Opinion

Should You Really Buy Insurance Based on Product Brochures and What the Agent Says?

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Joanne Poh

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The insurance product brochure tells you that this is a company that cares. No matter what happens, they’ll be there to catch you when you fall. Just sign up for that insurance policy already! Well, before you sign on the dotted line, beware. You can’t choose an insurance policy the way you would a pair of shoes.

Recently, we chanced upon this blog post online, in which a couple claimed to have been misled by an insurance policy brochure, which resulted in their being unaware that their attempted claim fell under one of the policy’s exclusions.

Whether or not you think they had a valid case, this incident highlights the fact that people can and do get misled by what they saw in the brochure, comments their agent made and ads they watched on TV. Don’t let that happen to you. Before signing up for an insurance policy, make sure you’ve done your due diligence and taken note of the following:

 

Brochures offer a general overview, but don’t expect them to contain everything

Have a look at some of the health insurance brochures disseminated by companies like NTUC Income and Great Eastern, and you’ll find catchy, reassuring slogans, cheery fonts and colour-coded tables.

Brochures are designed to offer an easily-digestible overview of the insurance policy in question. At a glance, you’re meant to be able to identify the main areas of protection offered by a policy.

But mistakes get made when people rely on brochures as their sole source of information on an insurance policy. A brochure is not meant to exhaustively contain all the terms of your insurance policy, and you shouldn’t expect it to. There is a reason the actual insurance policy is so much more detailed. The specifics of your policy—including the nitty gritties surrounding the various exclusions under which you cannot make a claim—are usually not fleshed out in the brochure.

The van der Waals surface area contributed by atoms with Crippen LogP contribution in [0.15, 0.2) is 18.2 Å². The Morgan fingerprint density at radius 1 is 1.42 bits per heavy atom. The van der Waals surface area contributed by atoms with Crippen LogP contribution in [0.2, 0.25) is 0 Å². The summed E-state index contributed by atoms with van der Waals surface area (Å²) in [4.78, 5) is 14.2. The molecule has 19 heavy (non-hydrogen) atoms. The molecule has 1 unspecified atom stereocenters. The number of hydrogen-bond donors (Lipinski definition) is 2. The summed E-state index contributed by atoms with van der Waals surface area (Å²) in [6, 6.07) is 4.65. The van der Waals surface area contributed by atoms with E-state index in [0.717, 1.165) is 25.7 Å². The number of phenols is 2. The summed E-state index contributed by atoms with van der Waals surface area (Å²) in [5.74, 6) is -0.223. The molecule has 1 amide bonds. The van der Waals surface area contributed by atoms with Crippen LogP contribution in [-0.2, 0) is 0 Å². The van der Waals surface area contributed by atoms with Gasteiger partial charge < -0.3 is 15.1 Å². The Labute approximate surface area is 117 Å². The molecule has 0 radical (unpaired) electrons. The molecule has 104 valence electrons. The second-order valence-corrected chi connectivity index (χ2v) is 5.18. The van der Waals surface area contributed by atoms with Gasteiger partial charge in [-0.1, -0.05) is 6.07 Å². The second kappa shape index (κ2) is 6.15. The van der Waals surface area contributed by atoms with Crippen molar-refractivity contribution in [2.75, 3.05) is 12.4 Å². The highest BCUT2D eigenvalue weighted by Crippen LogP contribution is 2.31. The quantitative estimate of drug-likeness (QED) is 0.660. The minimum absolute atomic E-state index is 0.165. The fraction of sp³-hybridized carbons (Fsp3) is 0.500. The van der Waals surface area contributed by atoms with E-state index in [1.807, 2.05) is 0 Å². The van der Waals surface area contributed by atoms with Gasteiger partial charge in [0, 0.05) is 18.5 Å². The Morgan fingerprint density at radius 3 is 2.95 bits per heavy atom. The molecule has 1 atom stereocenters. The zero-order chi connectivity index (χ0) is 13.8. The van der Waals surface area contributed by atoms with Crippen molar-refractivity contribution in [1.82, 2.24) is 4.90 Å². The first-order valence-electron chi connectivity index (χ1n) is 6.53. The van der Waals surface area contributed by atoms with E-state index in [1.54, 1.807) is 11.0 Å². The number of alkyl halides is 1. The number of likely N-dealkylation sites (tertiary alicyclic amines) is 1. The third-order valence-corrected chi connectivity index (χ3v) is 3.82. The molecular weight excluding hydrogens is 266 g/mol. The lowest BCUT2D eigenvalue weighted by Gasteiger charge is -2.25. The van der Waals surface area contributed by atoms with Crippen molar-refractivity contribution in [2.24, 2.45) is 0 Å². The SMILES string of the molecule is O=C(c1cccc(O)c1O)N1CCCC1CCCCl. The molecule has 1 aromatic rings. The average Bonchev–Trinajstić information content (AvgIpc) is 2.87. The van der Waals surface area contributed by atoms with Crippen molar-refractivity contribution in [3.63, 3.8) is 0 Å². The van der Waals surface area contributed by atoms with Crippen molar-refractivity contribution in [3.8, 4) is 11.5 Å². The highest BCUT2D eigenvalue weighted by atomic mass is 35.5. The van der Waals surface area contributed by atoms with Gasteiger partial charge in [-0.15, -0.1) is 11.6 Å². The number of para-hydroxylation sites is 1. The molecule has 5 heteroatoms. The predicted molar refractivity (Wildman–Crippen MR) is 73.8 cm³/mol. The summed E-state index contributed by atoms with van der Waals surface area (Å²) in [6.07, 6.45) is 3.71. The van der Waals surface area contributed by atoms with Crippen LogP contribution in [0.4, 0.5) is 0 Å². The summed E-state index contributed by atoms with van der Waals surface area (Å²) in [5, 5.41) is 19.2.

Agents’ words are no substitute for reading the policy

Your insurance agent might have spent hours explaining his company’s various policies, and you might have hung on his every word. But no matter how closely you think you’ve listened to what your agent has to say, be aware that his words are no substitute for actually reading the policy.

Insurance policies are filled with minute details that have been painstakingly drafted by legal departments. It is unrealistic to expect an agent to distill every last detail during the one or two hours you have with him.

And while part of an agent’s duty is to facilitate the claims process, the final decision as to whether your claim gets approved is not in their hands. Your agent might say that your claim “should be approved”, but you can’t hold him to his word if it eventually gets rejected.

Insurance agents are barred from making false or misleading statements with respect to the amount of a payout or the effect of a provision in your insurance contract. But it is difficult to point fingers when it comes to general comments about claims approval.

While your agent unfortunately cannot act as a substitute for your brain and good judgement, what he can do is go through the policy with you—giving you a blow-by-blow explanation of every paragraph in the actual text of the policy (and NOT the brochure) if you so desire.

 

Before signing up for a policy, cross-check policies with other insurance companies

Your insurance agent might be a personal friend you trust, but ultimately he is bound to one particular insurance company. In fact, he might sincerely believe in the products he is promoting. But that doesn’t remove the possibility that somewhere out there, another insurance company’s offerings are more suitable for you.

Insurance policies tend to look similar, but there can be subtle differences that make all the difference when you’re trying to make a claim. One extra word in a clause can make or break a claim.

For instance, two health insurance policies might purport to offer coverage in the event of pregnancy and childbirth complications. However, it is still necessary to read the fine print in each policy in order to determine exactly which complications are included—policies seldom offer exhaustive coverage, and it is highly likely that one policy will offer more extensive coverage than the other despite both appearing at first glance to offer similar protection.

If you’d like to compare health insurance plans, this link on the MOH website contains the actual policies of all Medisave-approved plans. It might take a little time to wrap your head around the differences, but that’s a small price to pay for peace of mind.

How did you select your existing insurance policies? Tell us in the comments!

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Joanne Poh

In my previous life, I was a property lawyer who spent most of my time struggling to get out of bed or stuck in peak hour traffic. These days, as a freelance commercial writer, I work in bed, on the beach, in parks and at cafes, all while being really frugal. I like helping other people save money so they can stop living lives they don't like.